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19.1 Systematic Biology -- Part 1
In this chapter, we look at how biologists classify organisms based on ancestry.
The Linnaean classification hierarchy has levels.
The scientific name of the organisms should be identified.
Section 17.3 examined macroevolution, evolutionary Page 338 change that results in the formation of new species.
The source of the past and present is macroevolution.
The study of biodiversity helps us understand the evolutionary relationships between species.
The relationships among organisms are inferred through the use of traits of living and fossil organisms.
"usage, law" is a branch of systematic biology that identifies, names, and organizes biodiversity into related categories.
The taxon has organisms with a spine column.
Taxonomy describes the classification of organisms.
Throughout history, the methods used to classify living organisms have changed.
The ancient Greek philosopher was interested in Taxonomy, and he sorted organisms into groups based on a set of shared traits.
The method was problematic because many features of organisms were similar not because they shared a common ancestor, but because of convergent evolution.
Birds, bats, and beetles, all of which have wings, are different in many other ways.
Natural groups are groupings of organisms that represent a shared evolutionary history.
Natural groups are classified by using a set of traits to create a family tree that represents the evolutionary history of taxa.
The evolutionary history is used to classify taxa.
Modern biologists are able to compare trait other than external features to classify organisms.
Birds, bats, and beetles are not related to wings.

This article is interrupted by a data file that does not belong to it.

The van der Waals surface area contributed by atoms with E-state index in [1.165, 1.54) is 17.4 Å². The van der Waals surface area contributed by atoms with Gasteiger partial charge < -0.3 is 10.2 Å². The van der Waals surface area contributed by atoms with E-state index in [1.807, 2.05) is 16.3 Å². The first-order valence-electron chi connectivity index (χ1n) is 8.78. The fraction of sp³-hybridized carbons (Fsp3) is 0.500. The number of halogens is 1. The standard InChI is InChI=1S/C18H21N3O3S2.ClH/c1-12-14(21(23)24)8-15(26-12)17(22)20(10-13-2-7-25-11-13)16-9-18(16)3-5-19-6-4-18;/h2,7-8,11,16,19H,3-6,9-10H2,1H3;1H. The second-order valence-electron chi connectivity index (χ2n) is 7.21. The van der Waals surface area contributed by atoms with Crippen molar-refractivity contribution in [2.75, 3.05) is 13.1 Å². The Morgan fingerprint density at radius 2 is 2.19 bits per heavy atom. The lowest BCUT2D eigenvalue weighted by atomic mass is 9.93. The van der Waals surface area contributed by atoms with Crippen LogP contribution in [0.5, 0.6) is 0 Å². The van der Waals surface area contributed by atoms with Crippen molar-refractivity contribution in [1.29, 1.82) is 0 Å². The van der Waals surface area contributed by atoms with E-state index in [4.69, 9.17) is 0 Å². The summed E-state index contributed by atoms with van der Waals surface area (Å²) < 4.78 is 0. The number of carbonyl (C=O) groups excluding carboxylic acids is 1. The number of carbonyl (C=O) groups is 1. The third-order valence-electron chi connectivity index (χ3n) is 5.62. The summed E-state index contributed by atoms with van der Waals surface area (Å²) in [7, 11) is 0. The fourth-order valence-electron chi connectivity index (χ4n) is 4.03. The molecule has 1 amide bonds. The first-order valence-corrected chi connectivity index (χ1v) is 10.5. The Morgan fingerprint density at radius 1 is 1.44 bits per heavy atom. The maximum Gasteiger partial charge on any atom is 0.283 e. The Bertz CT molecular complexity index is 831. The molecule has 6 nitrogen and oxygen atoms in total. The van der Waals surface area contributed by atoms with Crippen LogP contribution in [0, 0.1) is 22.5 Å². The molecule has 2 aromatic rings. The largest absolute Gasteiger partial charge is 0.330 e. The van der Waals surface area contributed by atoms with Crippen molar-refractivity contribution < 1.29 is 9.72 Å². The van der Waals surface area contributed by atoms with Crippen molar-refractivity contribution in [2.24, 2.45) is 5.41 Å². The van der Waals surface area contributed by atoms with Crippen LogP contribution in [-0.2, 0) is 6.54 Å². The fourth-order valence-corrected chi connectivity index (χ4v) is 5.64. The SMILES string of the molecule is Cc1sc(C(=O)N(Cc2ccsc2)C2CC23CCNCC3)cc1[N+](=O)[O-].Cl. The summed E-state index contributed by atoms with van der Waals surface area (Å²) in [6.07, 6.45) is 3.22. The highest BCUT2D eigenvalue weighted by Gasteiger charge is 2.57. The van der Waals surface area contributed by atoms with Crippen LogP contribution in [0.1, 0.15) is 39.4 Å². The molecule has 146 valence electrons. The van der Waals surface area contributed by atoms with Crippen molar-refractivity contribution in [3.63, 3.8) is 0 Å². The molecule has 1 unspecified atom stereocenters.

As a result of convergent evolution, wings originated on three different branches of the tree of life.
Carolus Linnaeus, considered to be the father of modern taxonomy, created the classification hierarchy that taxonomists use today.
The way to organize biodiversity was developed by Linnaeus.
Europeans traveled to distant parts of the world and described, collected, and sent back to Europe examples of plants and animals they had never seen before.
The binomial system of naming and classification was created by Linnaeus.
His original name was Karl von Linne, but he latinized it because of his fascination with scientific names.
Linnaeus wanted to classify plants.
Sometimes the specific epithet tells us something about the organisms.
The scientific name is in italics.
Without a street name and a specific epithet, it's useless to find an address.
The group of related species can be referred to with the genus name alone.
There are many ways in which scientific names are derived.
Latin is used to describe organisms for a variety of reasons.
People who speak the same language sometimes use different names for the same organisms.
The common name is sometimes given to different organisms.
Latin is a universal language that is well known by many of the same people who were physicians or clerics.
Common names can cause confusion when used by scientists.
Linnaeus used a binomial system to classify species.
Taxonomists use a set of categories to classify organisms.
The organisms that fill a particular classification category have the same set of traits as other organisms.
Organisms are classified into categories.
The species is the most nested.
Many genera can be in the same family, and several species can share the same name.
The number of boxes depends on the amount of diversity in the group.
Depending on the study, the family Muridae can be divided into 150 to 250 genera and up to 1,000 species.
Organisms in the same domain have general characteristics in common with those in the same species.
All animals are included in the kingdom Animalia.
There are only animals with a spine in the kingdom Animalia.
There are animals within the class that have mammary glands and have spine cords.
The species is the most exclusive of the categories as it only contains one type of organisms.
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